It took an effort not to let the old tailor's words pierce her armor. She knew all too well what people saw when they looked at her—if they saw her at all. It was the very reason she'd settled on her plan. And she wasn't about to be thwarted now. Not by Mr. Doyle. Not by anyone.
She considered ringing the bell again. She hadn't come this far to be so easily rebuffed. But what good would it do to summon Mr. Doyle back? She couldn't very well force the man to accept her business. Unless...
She supposed she could offer to pay him a higher price.
According to Evelyn's sources, Miss Walters had paid thirteen pounds for her latest habit. Surely Evelyn could manage to scrape together a few shillings more?
Long seconds of indecision passed, marked by the heavy ticking of a wall clock. It counted down the minutes until she must return to her uncle's house in Bloomsbury.
No, she decided at last. She wouldn't bribe Mr. Doyle. She couldn't. It was a point of principle. Of personal pride. If he didn't think her worthy of one of his creations, she'd simply have to find another tailor. Someone with comparable skill and artistry.
If such a person existed.
Marshaling her emotions, she turned toward the door, only to be halted by the sound of a deep voice behind her.
"The shop closes at seven."
"Yes, I'm aware. I was just..." She glanced back. The words died on her lips.
A man stood behind the counter. A tall, powerfully built man, with rich copper-colored skin and hair as black as new coal. The harsh planes of his face were half-shadowed in the gaslight, making him look almost sinister.
Her mouth went dry.
So, this was the owner of the voice she'd heard behind the curtain. The voice that had made her heart beat faster. That was still making her heart beat faster.
She moistened her lips. "I was just leaving." But she didn't go.
She was caught by his insolent gaze. It drifted over her, seeming to take an inventory of her entire person, from the top of her three-times-made-over felt hat to the hem of her brown poplin skirts.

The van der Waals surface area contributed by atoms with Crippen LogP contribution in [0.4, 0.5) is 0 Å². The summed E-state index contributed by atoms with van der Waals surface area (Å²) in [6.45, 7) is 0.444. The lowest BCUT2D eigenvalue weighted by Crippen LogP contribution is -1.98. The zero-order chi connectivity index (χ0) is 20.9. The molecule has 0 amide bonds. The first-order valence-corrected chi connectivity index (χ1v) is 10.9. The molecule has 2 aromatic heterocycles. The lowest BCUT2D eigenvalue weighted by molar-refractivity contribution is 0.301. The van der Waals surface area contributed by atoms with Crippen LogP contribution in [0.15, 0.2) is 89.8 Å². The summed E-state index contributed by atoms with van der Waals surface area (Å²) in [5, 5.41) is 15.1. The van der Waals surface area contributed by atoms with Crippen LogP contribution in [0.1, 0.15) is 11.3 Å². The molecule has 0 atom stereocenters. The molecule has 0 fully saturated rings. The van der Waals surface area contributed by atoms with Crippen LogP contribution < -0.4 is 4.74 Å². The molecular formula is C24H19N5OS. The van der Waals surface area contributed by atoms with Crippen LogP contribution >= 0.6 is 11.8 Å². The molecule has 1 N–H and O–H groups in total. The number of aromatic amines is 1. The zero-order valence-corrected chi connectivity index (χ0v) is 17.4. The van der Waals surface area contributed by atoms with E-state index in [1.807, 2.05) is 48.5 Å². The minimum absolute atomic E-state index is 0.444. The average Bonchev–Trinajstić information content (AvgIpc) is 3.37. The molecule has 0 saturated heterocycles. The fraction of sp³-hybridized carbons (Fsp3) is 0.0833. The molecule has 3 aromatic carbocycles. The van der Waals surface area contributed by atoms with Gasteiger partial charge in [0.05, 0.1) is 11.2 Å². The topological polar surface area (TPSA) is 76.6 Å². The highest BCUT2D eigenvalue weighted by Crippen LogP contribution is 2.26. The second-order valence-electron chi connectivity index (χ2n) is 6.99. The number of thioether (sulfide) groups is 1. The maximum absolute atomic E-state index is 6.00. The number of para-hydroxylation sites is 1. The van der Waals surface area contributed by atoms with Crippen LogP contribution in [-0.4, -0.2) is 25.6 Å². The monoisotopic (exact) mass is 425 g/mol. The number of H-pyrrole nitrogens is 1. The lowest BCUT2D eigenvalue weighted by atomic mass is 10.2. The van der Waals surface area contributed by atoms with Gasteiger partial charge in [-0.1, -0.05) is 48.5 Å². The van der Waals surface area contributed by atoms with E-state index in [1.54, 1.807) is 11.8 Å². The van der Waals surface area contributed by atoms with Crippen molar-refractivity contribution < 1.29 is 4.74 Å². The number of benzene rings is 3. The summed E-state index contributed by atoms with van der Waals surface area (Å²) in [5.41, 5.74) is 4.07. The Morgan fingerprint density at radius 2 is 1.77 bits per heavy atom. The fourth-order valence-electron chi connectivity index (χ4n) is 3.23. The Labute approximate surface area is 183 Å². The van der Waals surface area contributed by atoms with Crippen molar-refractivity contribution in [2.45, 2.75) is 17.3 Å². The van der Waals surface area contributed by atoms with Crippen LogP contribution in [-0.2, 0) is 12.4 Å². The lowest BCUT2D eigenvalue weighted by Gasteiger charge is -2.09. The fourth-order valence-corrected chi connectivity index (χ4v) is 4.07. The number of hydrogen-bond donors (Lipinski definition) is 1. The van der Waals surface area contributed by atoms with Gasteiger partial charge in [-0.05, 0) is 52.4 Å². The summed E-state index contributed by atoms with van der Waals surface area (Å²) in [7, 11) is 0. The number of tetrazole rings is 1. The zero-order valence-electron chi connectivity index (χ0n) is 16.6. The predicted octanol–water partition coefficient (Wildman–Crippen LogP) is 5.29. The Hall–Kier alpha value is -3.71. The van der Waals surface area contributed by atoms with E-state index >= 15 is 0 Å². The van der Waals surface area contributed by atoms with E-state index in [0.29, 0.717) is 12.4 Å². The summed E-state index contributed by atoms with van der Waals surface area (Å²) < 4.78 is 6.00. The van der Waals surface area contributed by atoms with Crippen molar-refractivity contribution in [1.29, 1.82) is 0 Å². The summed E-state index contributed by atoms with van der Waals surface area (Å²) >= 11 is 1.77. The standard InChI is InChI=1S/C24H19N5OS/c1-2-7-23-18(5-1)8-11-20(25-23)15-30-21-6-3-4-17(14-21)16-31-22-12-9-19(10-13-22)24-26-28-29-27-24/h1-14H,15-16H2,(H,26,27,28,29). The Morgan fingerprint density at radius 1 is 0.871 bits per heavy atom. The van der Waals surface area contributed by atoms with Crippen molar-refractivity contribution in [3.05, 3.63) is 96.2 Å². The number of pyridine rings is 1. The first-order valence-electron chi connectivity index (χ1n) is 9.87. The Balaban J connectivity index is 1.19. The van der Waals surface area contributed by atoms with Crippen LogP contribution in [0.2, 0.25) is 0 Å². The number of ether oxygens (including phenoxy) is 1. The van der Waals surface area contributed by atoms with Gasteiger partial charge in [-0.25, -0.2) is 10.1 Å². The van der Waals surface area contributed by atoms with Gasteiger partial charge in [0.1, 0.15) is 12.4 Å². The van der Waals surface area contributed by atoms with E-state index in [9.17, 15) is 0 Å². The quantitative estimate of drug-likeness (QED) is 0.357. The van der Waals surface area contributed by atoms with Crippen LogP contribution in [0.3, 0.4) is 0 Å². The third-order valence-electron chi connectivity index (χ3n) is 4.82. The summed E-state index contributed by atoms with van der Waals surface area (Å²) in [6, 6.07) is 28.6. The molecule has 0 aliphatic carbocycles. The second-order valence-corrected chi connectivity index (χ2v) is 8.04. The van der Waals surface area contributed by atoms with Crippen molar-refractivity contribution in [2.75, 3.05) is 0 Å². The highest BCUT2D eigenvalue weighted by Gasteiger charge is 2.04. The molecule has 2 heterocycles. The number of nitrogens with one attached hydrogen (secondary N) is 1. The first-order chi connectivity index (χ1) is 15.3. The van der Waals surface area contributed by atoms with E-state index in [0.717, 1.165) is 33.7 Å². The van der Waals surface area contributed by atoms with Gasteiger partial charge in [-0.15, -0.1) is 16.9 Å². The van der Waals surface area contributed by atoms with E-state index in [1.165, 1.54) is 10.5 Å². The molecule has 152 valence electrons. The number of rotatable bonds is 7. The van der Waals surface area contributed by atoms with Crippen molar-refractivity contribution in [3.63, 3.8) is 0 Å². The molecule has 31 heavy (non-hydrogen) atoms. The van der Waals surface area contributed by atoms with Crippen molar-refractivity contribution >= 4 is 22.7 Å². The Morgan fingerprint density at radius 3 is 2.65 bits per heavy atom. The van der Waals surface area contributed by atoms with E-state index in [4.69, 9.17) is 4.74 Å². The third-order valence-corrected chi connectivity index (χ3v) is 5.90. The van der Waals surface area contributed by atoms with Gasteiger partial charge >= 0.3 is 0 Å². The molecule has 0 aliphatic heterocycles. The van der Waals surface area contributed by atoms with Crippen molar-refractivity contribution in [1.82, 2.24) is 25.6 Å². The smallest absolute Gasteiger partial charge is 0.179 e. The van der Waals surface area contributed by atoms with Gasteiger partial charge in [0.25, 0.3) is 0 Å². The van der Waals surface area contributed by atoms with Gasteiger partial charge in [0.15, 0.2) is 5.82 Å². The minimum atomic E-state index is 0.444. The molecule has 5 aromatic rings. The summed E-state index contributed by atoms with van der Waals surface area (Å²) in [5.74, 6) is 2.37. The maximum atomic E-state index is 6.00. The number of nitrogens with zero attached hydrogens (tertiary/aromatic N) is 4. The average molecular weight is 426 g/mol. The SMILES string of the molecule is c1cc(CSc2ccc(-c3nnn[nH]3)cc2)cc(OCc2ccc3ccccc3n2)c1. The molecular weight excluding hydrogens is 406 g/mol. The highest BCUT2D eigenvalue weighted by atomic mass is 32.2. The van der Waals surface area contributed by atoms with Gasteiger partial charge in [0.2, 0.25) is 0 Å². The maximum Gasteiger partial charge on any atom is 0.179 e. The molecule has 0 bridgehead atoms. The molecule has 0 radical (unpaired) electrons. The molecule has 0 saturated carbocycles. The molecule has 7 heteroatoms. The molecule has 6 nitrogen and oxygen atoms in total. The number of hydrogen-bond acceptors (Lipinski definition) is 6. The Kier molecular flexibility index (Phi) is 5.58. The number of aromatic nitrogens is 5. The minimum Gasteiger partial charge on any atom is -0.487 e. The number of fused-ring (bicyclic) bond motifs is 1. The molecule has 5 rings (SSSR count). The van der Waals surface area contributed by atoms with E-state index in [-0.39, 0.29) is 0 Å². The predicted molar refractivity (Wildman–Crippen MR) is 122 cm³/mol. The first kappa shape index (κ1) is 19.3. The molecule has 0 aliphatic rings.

Her breath stopped. Never in her life had a man looked at her thus. So bold and knowing. She had the unsettling sensation that he could see straight through the fabric of her clothes, all the way to the naked skin that lay beneath.
Heat rose in her cheeks. "Are you Mr. Doyle's assistant?"
His eyes met hers. They were as dark as his hair. Black and luminous, like obsidian glass.
Which wasn't possible, she knew. It must be a trick of the light. "Something like that," he said, a wry undercurrent in his tone that was just shy of amusement.
Her embarrassment swiftly gave way to irritation. It was one thing to be insulted and dismissed by Mr. Doyle, but to be laughed at by one of the man's underlings was something else altogether. She fixed him with her most disapproving glare. "May I say, sir, that the service in this shop is execrable."
"You have a particular complaint?"
"I have." She returned to the counter, very much on her dignity. "You may tell your employer that just because a lady wears spectacles, and just because she's new to London and hasn't yet availed herself of a dressmaker, does not mean she's a bluestocking."
He was silent for a taut moment. "With respect, ma'am, a business has its reputation to consider."
"And I have mine to establish." She leaned over the counter. "I am not a bluestocking. I don't attend intellectual salons or meetings on rational dress. I don't secretly write novels or newspaper editorials. And I certainly don't dabble in scientific experiments. I have only two passions in life: horses and fashion. I'm well-equipped to cut a dash with the former, but I need Mr. Doyle's assistance with the latter."
"Even if what you say is true, Doyle would still be obliged to refuse you. His female clients exist in a different sphere—"